Thousands of tourists flock to Bournemouth every summer for some time in the sun and sand. Bournemouth attracts visitors from around the world, to experience a variety of cuisines, shopping joys, and entertainment along with tons of activities that are designed for the whole family. Surfing is one of the most popular water activities that every ocean lover dips their toes into, at some point in their life. To be able to catch a surf wave is one of the prime necessities to enjoy an experience out at sea. Now, waves need reefs to be able to help with the gravity and propel the waves toward the shore. So as to attract the surfers and ocean lovers who come to Bournemouth every year, an artificial reef has been created to simulate the waves.
The Newer Surf Reef Technology
Sitting in a bathtub one day, playing with the water, the inventor of the artificial surf reef struck upon an idea. He had looked up at the ceiling and saw that a light was encased inside a dome. He began wondering if he would be able to change the bathymetry of the tub by using the dome to create waves and got to work. He tried the theory, and it worked in creating a perfect wave that would be great on a larger scale.
Over the next ten years, Troy Bottegal spent his time researching and developing the product that he tried at Bunbury’s Back Beach in Australia. The concept as he describes it is straightforward. The ’Airwave’ as he calls it would be an inflatable bladder that will anchor by itself and stay at the bottom of the beach. The water that rushes over the bladder, in the shape of a dome, will transform into an A-Wave, perfect for surfing. However, Troy was not the first to come up with the idea of a surf reef. There have been several attempts at creating surf reefs, and they all have different purposes.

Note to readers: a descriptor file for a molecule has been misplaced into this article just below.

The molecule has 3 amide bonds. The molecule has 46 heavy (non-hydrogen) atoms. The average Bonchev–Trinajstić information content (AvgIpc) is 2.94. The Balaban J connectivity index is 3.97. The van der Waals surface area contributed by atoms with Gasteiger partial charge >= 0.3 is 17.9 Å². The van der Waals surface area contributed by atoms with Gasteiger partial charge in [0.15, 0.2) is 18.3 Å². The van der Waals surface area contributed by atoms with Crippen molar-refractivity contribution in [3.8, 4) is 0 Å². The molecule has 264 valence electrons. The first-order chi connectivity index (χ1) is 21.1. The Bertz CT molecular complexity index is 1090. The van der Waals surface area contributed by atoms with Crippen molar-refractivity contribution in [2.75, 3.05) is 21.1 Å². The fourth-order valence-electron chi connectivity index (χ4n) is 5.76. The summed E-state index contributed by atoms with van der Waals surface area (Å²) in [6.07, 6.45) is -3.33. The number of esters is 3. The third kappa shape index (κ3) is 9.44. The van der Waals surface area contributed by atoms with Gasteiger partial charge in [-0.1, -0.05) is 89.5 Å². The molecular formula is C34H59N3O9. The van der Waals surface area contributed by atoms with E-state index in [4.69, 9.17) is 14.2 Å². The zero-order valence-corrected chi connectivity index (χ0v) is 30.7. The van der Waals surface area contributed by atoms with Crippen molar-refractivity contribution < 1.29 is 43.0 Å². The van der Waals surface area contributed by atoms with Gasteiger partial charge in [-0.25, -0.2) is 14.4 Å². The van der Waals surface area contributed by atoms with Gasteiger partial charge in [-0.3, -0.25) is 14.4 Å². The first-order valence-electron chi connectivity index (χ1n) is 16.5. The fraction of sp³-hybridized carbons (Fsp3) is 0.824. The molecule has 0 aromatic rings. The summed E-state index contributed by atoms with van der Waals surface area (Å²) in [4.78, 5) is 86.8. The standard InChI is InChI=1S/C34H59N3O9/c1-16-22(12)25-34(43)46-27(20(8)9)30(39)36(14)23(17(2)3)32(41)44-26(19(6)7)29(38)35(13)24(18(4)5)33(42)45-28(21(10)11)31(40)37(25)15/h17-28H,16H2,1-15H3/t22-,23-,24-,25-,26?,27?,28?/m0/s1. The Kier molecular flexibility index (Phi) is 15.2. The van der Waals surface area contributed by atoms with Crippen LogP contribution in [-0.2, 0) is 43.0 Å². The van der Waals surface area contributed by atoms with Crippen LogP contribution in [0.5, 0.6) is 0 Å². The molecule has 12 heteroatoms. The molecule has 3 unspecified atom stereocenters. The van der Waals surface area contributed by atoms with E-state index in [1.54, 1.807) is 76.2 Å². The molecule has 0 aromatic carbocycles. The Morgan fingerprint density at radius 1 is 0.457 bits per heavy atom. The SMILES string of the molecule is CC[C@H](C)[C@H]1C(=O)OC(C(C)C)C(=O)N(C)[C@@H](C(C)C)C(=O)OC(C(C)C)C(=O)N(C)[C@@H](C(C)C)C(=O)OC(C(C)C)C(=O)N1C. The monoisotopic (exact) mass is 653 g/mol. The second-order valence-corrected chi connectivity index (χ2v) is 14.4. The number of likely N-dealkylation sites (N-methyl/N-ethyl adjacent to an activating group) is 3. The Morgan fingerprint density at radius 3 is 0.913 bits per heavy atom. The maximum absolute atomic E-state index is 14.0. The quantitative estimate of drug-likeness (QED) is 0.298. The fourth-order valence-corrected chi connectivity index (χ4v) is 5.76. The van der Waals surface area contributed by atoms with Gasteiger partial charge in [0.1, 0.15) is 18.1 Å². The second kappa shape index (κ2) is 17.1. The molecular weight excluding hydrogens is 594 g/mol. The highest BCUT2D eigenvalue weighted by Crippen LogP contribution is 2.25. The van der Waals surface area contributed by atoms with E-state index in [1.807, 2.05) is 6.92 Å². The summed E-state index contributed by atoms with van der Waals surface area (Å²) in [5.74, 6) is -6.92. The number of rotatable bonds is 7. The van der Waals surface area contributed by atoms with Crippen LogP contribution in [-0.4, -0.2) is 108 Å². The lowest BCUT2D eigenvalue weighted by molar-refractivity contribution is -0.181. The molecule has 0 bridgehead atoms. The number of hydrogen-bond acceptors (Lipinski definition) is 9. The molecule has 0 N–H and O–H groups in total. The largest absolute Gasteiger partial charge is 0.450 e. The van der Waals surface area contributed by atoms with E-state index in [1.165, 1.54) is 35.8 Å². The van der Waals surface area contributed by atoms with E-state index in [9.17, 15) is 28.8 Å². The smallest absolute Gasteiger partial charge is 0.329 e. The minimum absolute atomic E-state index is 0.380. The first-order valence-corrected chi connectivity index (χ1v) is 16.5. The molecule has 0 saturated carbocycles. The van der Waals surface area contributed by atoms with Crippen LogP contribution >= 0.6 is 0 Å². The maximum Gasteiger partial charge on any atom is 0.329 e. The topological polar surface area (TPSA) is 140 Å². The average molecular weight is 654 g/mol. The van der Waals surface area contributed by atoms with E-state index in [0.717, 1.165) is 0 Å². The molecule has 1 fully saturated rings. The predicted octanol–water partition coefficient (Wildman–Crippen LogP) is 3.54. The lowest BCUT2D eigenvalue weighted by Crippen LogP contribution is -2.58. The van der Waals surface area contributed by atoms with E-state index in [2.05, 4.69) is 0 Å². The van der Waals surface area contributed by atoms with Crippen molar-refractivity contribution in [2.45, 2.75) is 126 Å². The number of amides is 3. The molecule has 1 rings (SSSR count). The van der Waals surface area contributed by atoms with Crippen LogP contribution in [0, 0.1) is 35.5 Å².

Bournemouth’s Surf Reef Leads The Way
Bournemouth, in Europe, leads the race in developing an artificial surf reef. While the attempts to invigorate the beach area of Bournemouth for surfing failed, the attempt was the beginning of many firsts. A New Zealand company designed the structure which was made of 55 geotextile bags that were anchored by itself to the sand under the sea. The bags were filled with sand to create the similar concept of the air inflated dome that Troy built. The idea behind the sandbag artificial surf reef was constructed by David Weight a member of the Wessex Surf Club. He proposed the idea to the Bournemouth council back in 1993 and called it ‘weights reef.’ Over three decades later when Troy invented his ‘Airwave,’ he took into consideration many of the advancements in technology and used advanced technology to research and develop his product. While the ocean in Bournemouth was unable to work with the sand packed bags, due to the type of current in the area, perhaps, with Troy’s Airwave concept, the idea could be reinvented.